Out-of-the-box Java on *nix can look a little scary when you just look at it via
java executable often puts up huge numbers under the
VIRT column, like
900m. Why is my small Java program using 900m of RAM?
Actually, it's probably not using 900m of RAM. The JVM has told the OS "I might use this much memory... be prepared". But it's probably not actually using anywhere near that much physical RAM -- and if it's a small program, it'll never come anywhere near that. Any physical RAM that java is not actually using is still freely available to other processes on the system.
For a more accurate picture of how much physical RAM the java process is using, look under
RES column. Though, a full discussion of *nix memory management and profiling Java is probably outside the scope of this answer. I'd encourage you to try Googling the topic and developing specific questions based on the material you find.
Most of the time your Java programs (and other programs running along side them) are going to do just fine using Java's default memory settings. Sometimes you need to limit (or increase) the maximum amount of heap memory that JVM is allowed to allocate. This is the most commonly tuned Java memory setting, and it is usually set with the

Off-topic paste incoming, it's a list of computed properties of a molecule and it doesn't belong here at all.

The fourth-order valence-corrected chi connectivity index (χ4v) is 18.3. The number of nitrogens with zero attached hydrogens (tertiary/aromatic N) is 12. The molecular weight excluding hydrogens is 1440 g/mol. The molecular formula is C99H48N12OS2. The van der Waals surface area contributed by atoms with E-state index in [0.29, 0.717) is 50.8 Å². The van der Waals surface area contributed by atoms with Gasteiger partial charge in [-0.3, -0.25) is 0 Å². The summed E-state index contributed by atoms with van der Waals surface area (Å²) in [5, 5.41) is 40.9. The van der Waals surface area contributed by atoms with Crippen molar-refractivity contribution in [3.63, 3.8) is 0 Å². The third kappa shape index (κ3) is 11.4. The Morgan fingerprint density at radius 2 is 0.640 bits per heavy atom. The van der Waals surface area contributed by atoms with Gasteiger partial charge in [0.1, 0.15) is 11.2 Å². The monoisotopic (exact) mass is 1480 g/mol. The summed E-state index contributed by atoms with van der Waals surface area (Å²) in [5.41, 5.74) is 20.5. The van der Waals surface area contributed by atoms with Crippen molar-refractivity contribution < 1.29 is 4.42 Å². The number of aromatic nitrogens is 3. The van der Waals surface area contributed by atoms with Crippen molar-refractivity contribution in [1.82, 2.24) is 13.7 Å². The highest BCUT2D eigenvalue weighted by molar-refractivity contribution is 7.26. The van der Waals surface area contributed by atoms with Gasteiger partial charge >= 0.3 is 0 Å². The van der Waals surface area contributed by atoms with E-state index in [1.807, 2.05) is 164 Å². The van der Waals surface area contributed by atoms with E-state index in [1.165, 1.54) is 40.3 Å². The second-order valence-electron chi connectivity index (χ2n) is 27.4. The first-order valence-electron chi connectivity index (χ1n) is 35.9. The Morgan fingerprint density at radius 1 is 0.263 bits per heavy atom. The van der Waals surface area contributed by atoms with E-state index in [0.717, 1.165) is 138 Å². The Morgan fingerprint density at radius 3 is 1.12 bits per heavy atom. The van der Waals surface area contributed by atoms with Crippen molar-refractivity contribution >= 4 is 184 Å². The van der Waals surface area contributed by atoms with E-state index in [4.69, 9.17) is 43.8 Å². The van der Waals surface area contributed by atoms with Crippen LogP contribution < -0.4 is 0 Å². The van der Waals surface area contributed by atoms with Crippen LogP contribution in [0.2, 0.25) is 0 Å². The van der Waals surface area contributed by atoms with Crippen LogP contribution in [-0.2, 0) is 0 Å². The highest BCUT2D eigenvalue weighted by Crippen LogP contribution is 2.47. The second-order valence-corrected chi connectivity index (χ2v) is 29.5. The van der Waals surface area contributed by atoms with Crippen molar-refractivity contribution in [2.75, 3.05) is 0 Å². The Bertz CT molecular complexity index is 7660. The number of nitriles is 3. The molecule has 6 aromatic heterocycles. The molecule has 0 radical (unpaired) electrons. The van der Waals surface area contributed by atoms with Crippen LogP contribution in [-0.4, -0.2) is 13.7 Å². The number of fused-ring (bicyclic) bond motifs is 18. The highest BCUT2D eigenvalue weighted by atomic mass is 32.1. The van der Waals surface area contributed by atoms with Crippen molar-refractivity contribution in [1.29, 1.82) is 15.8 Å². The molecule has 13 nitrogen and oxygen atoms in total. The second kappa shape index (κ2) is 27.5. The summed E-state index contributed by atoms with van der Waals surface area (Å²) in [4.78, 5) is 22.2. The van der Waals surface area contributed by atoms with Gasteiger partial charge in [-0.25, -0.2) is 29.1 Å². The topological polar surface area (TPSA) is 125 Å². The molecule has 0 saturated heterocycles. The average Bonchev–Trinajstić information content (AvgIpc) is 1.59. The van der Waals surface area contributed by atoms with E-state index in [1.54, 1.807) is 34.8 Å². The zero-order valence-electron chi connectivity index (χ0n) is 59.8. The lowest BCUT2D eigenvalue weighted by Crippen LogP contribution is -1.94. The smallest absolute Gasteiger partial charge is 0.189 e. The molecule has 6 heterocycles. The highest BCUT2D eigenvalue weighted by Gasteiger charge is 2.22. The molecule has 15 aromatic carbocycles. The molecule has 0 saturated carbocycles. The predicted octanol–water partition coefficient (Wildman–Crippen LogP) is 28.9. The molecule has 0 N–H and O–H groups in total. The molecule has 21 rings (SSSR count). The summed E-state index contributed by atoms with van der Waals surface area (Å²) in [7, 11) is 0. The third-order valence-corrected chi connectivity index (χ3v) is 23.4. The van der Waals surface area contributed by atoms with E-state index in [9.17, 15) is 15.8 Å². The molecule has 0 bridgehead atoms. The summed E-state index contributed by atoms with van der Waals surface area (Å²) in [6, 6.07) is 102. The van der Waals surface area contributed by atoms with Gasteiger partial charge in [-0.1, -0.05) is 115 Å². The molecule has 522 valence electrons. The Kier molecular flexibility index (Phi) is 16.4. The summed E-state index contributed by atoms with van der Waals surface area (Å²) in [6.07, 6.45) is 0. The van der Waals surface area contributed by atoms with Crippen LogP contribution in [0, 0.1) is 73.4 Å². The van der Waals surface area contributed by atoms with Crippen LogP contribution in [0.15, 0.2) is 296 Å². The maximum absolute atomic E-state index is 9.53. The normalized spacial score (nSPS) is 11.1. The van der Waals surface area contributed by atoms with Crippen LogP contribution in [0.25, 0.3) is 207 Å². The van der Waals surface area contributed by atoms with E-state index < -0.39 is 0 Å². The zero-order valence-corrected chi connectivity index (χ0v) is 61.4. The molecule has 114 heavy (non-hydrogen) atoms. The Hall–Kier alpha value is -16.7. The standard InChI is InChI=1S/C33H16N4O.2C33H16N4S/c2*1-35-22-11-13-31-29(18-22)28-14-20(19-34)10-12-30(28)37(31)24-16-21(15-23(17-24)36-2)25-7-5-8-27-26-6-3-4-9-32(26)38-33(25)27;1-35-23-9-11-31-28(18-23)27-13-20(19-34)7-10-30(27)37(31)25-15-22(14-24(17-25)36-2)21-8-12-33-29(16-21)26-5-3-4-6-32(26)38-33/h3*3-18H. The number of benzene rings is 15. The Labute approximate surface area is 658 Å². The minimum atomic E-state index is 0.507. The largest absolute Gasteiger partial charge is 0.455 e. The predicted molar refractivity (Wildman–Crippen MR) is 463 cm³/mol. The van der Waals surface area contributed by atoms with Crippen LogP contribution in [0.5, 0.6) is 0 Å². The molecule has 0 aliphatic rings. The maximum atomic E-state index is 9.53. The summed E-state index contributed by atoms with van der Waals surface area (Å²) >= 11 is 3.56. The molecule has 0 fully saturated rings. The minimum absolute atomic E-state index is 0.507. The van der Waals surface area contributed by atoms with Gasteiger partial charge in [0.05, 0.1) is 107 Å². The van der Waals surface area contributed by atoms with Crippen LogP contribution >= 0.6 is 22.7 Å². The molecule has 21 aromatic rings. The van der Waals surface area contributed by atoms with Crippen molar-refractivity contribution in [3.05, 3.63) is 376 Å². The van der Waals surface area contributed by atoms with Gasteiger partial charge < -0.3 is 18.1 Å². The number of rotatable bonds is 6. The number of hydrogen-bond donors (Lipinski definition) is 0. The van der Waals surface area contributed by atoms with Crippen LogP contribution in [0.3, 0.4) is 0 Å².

-Xmx command-line argument. You can read more about it here and here.
Sometimes it can be a little bit tricky figuring out where to modify java's command-line options if your Java program is being magically started for you, e.g., as a system service, or part of some larger script. Googling Xmx will probably get you started on the conventional way of modifying java arguments for that product.
For example Google search: ubuntu tomcat Xmx
Gives links that point us in the direction of